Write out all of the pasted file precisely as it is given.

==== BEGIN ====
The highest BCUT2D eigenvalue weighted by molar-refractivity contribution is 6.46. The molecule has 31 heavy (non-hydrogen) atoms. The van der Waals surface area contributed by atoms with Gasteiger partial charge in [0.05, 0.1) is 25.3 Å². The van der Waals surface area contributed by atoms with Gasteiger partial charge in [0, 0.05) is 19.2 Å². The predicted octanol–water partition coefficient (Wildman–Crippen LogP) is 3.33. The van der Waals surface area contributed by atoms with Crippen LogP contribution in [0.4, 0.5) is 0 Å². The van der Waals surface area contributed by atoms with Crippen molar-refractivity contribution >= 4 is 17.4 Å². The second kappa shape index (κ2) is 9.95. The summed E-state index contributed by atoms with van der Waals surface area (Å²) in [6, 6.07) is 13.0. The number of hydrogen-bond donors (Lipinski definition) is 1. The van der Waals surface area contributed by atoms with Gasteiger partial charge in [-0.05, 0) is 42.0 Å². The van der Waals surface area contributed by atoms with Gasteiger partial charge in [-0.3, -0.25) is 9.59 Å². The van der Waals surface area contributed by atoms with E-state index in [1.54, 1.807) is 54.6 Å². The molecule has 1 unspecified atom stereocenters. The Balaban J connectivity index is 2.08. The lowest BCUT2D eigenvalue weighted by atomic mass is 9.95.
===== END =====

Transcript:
The highest BCUT2D eigenvalue weighted by molar-refractivity contribution is 6.46. The molecule has 31 heavy (non-hydrogen) atoms. The van der Waals surface area contributed by atoms with Gasteiger partial charge in [0.05, 0.1) is 25.3 Å². The van der Waals surface area contributed by atoms with Gasteiger partial charge in [0, 0.05) is 19.2 Å². The predicted octanol–water partition coefficient (Wildman–Crippen LogP) is 3.33. The van der Waals surface area contributed by atoms with Crippen LogP contribution in [0.4, 0.5) is 0 Å². The van der Waals surface area contributed by atoms with Crippen molar-refractivity contribution >= 4 is 17.4 Å². The second kappa shape index (κ2) is 9.95. The summed E-state index contributed by atoms with van der Waals surface area (Å²) in [6, 6.07) is 13.0. The number of hydrogen-bond donors (Lipinski definition) is 1. The van der Waals surface area contributed by atoms with Gasteiger partial charge in [-0.05, 0) is 42.0 Å². The van der Waals surface area contributed by atoms with Gasteiger partial charge in [-0.3, -0.25) is 9.59 Å². The van der Waals surface area contributed by atoms with E-state index in [1.54, 1.807) is 54.6 Å². The molecule has 1 unspecified atom stereocenters. The Balaban J connectivity index is 2.08. The lowest BCUT2D eigenvalue weighted by atomic mass is 9.95.